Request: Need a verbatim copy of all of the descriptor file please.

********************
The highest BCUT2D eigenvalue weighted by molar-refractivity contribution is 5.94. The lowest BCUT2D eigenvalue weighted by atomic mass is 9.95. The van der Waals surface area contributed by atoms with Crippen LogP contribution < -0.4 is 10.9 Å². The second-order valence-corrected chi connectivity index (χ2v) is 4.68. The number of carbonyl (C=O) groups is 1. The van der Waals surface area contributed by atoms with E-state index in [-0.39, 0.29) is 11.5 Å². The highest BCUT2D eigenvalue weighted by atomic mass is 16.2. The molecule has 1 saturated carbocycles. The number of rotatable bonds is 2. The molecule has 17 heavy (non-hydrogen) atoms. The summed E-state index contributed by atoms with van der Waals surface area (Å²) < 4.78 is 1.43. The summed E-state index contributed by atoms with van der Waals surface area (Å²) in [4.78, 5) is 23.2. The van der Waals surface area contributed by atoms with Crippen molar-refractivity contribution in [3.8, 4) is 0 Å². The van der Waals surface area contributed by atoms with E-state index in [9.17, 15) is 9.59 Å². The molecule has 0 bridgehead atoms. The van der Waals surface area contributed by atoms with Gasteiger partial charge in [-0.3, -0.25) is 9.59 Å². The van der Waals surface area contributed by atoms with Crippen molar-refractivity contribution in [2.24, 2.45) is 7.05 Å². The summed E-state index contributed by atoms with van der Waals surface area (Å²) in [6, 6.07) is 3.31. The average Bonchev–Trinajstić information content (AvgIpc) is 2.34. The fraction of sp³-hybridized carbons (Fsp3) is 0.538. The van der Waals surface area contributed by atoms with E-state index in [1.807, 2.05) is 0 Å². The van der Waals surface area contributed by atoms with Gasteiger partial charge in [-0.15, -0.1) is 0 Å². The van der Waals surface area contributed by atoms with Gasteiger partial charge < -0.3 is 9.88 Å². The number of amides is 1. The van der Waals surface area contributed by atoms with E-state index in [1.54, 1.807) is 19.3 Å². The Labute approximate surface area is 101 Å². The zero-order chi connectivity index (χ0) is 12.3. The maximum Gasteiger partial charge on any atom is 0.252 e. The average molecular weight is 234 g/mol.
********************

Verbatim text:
The highest BCUT2D eigenvalue weighted by molar-refractivity contribution is 5.94. The lowest BCUT2D eigenvalue weighted by atomic mass is 9.95. The van der Waals surface area contributed by atoms with Crippen LogP contribution < -0.4 is 10.9 Å². The second-order valence-corrected chi connectivity index (χ2v) is 4.68. The number of carbonyl (C=O) groups is 1. The van der Waals surface area contributed by atoms with E-state index in [-0.39, 0.29) is 11.5 Å². The highest BCUT2D eigenvalue weighted by atomic mass is 16.2. The molecule has 1 saturated carbocycles. The number of rotatable bonds is 2. The molecule has 17 heavy (non-hydrogen) atoms. The summed E-state index contributed by atoms with van der Waals surface area (Å²) < 4.78 is 1.43. The summed E-state index contributed by atoms with van der Waals surface area (Å²) in [4.78, 5) is 23.2. The van der Waals surface area contributed by atoms with Crippen molar-refractivity contribution in [3.8, 4) is 0 Å². The van der Waals surface area contributed by atoms with E-state index in [9.17, 15) is 9.59 Å². The molecule has 0 bridgehead atoms. The van der Waals surface area contributed by atoms with Gasteiger partial charge in [-0.3, -0.25) is 9.59 Å². The van der Waals surface area contributed by atoms with Crippen molar-refractivity contribution in [2.24, 2.45) is 7.05 Å². The summed E-state index contributed by atoms with van der Waals surface area (Å²) in [6, 6.07) is 3.31. The average Bonchev–Trinajstić information content (AvgIpc) is 2.34. The fraction of sp³-hybridized carbons (Fsp3) is 0.538. The van der Waals surface area contributed by atoms with E-state index in [1.807, 2.05) is 0 Å². The van der Waals surface area contributed by atoms with Gasteiger partial charge in [-0.15, -0.1) is 0 Å². The van der Waals surface area contributed by atoms with Gasteiger partial charge < -0.3 is 9.88 Å². The number of amides is 1. The van der Waals surface area contributed by atoms with E-state index in [1.54, 1.807) is 19.3 Å². The Labute approximate surface area is 101 Å². The zero-order chi connectivity index (χ0) is 12.3. The maximum Gasteiger partial charge on any atom is 0.252 e. The average molecular weight is 234 g/mol.